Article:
“Its definitely realistic that we grow the ratio of mortgages to GDP in Russia to 20 percent, just like in eastern Europe,” the head of VTB’s retail banking unit, Mikhail Zadornov, said in an interview. VTB’s 1 percent delinquency rate for mortgages this year compares with an overall share of 7.1 percent for non-performing loans at its parent group at end-August, he said.
Russia’s underdeveloped market and banks’ insistence on large down payments should insulate the industry from the threat of a real-estate bubble fueled by easy credit, according to RenCap’s Robertson. And unlike countries like Poland and Croatia, which have struggled to contain the fallout from mortgages denominated in foreign currencies, the share of non-ruble home loans in Russia was at only 1.9 percent of the total on Oct. 1, according to the central bank.
The appeal is strong also because the gap between retail loans and mortgage rates runs at as much as eight percentage points, according Sberbank CIB, the investment arm of Russia’s largest bank.
“This helps explain the continued rise of mortgage volumes,” Sberbank CIB analysts including Anton Stroutchenevski said in a report. “We expect mortgages to continue growing as a comparatively more attractive space for prudent spending, which should be positive for investments and negative for consumption, as higher mortgage debt service lowers consumer spending.”
One reason the expansion of home credit has raised no objections from the central bank may be that it creates little upward pressure on consumer prices. Inflation is the keystone of policy for the Bank of Russia, which targets price growth at 4 percent in 2017 after overshooting its forecasts for a fourth year in 2015.
“If the authorities get inflation down to a stable 4 to 5 percent, they can use mortgages to kick-start growth,” Robertson said. “With every mortgage, you’re looking at people buying new kitchens, paying someone to wallpaper the bedroom and spending more money. It’s one of the few domestic demand growth stories open for Russia.”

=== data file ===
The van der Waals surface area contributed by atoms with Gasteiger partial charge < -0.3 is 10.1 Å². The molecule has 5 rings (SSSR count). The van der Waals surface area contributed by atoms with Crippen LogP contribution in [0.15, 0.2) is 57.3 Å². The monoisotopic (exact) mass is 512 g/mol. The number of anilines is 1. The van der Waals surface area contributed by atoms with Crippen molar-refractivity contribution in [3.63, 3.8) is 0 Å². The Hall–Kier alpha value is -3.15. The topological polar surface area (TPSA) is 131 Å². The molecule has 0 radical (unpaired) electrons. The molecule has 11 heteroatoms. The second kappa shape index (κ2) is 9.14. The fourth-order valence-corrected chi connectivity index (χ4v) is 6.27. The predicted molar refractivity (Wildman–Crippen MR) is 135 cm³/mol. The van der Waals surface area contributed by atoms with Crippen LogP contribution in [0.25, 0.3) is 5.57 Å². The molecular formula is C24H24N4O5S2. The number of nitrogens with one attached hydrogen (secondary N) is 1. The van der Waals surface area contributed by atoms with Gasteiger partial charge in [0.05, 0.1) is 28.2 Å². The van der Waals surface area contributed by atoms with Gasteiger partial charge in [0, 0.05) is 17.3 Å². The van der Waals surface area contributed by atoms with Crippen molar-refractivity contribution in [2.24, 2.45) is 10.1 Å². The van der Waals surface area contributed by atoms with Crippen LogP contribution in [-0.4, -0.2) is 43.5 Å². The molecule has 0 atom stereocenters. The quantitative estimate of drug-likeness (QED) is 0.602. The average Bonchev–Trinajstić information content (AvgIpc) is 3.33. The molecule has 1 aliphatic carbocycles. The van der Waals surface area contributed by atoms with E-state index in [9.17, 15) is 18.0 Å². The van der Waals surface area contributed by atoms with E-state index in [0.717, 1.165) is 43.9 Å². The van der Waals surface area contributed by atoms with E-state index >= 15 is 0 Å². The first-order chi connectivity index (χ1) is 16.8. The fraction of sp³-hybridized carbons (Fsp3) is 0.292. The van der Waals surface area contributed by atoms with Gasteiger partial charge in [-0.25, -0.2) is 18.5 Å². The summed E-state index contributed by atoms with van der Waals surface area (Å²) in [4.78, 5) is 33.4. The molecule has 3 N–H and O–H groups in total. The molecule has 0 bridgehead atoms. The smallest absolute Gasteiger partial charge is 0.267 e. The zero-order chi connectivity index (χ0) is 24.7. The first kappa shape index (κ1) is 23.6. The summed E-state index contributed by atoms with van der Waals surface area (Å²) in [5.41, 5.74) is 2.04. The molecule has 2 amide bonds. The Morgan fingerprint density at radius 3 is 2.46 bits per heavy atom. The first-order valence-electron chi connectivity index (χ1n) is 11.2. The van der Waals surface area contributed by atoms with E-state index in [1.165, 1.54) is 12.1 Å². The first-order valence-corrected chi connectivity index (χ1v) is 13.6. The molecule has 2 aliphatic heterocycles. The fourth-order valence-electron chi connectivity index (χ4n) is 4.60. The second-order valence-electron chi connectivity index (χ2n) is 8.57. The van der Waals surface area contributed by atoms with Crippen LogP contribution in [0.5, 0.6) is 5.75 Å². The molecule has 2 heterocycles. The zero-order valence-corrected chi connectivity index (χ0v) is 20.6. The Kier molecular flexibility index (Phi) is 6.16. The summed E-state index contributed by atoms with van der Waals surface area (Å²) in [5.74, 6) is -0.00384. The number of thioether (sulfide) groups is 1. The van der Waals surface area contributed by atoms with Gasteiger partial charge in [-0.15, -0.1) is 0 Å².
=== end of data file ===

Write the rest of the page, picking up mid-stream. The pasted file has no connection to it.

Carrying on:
Robertson said Russia could in theory double the volume of mortgages relative to the size of the economy for each of the next two years, although regulators will not allow such a high rate of growth.
The Russian economy needs a more potent treatment than mortgages, according to the European Bank for Reconstruction and Development. Barring major structural changes, it won’t be able to grow at more than 2 percent a year, Sergei Guriev, the EBRD’s chief economist, said at a conference in Moscow Friday.
Signs of a housing glut have already begun to appear in Moscow, with more newly built apartments on the market than any time in the last decade, according to IRN.ru, an analytical center that monitors the capital’s real estate market.
Short of renewed state efforts -- set to lapse in December -- the market will likely stall as people’s ability to make the large down payments has been depleted, according to Olga Shirokova, head of consulting and research at Knight Frank LLP in Moscow.
“Real estate prices aren’t going to increase given the amount of offers on the market,” Shirokova said. “The only way to keep the mortgage market growing at anything like this year’s clip would be to continue to offer state subsidies.”
— With assistance by Anna Andrianova